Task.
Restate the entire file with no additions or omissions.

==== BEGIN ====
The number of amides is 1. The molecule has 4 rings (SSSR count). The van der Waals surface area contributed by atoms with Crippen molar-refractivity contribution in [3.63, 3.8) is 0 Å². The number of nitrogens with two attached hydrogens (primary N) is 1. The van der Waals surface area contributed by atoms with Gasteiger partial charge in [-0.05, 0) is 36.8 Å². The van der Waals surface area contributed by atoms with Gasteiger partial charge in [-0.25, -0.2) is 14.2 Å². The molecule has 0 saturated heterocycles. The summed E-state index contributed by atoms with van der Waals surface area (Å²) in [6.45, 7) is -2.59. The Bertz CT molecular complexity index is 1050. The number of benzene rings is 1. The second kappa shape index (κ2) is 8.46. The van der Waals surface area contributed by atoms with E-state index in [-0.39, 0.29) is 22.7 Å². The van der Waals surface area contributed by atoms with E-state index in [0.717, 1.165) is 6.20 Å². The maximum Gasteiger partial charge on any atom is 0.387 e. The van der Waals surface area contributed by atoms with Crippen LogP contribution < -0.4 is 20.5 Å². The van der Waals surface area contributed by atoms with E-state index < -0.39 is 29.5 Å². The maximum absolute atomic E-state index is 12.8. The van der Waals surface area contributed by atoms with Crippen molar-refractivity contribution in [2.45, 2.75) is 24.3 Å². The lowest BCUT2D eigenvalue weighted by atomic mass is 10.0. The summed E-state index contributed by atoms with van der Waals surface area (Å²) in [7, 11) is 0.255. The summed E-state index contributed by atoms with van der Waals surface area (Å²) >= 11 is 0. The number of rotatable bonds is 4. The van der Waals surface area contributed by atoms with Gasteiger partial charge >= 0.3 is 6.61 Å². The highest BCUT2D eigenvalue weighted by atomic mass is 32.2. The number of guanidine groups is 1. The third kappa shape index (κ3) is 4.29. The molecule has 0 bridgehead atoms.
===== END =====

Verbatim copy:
The number of amides is 1. The molecule has 4 rings (SSSR count). The van der Waals surface area contributed by atoms with Crippen molar-refractivity contribution in [3.63, 3.8) is 0 Å². The number of nitrogens with two attached hydrogens (primary N) is 1. The van der Waals surface area contributed by atoms with Gasteiger partial charge in [-0.05, 0) is 36.8 Å². The van der Waals surface area contributed by atoms with Gasteiger partial charge in [-0.25, -0.2) is 14.2 Å². The molecule has 0 saturated heterocycles. The summed E-state index contributed by atoms with van der Waals surface area (Å²) in [6.45, 7) is -2.59. The Bertz CT molecular complexity index is 1050. The number of benzene rings is 1. The second kappa shape index (κ2) is 8.46. The van der Waals surface area contributed by atoms with E-state index in [-0.39, 0.29) is 22.7 Å². The van der Waals surface area contributed by atoms with E-state index in [0.717, 1.165) is 6.20 Å². The maximum Gasteiger partial charge on any atom is 0.387 e. The van der Waals surface area contributed by atoms with Crippen LogP contribution < -0.4 is 20.5 Å². The van der Waals surface area contributed by atoms with E-state index < -0.39 is 29.5 Å². The maximum absolute atomic E-state index is 12.8. The van der Waals surface area contributed by atoms with Crippen molar-refractivity contribution in [2.45, 2.75) is 24.3 Å². The lowest BCUT2D eigenvalue weighted by atomic mass is 10.0. The summed E-state index contributed by atoms with van der Waals surface area (Å²) in [7, 11) is 0.255. The summed E-state index contributed by atoms with van der Waals surface area (Å²) >= 11 is 0. The number of rotatable bonds is 4. The van der Waals surface area contributed by atoms with Gasteiger partial charge >= 0.3 is 6.61 Å². The highest BCUT2D eigenvalue weighted by atomic mass is 32.2. The number of guanidine groups is 1. The third kappa shape index (κ3) is 4.29. The molecule has 0 bridgehead atoms.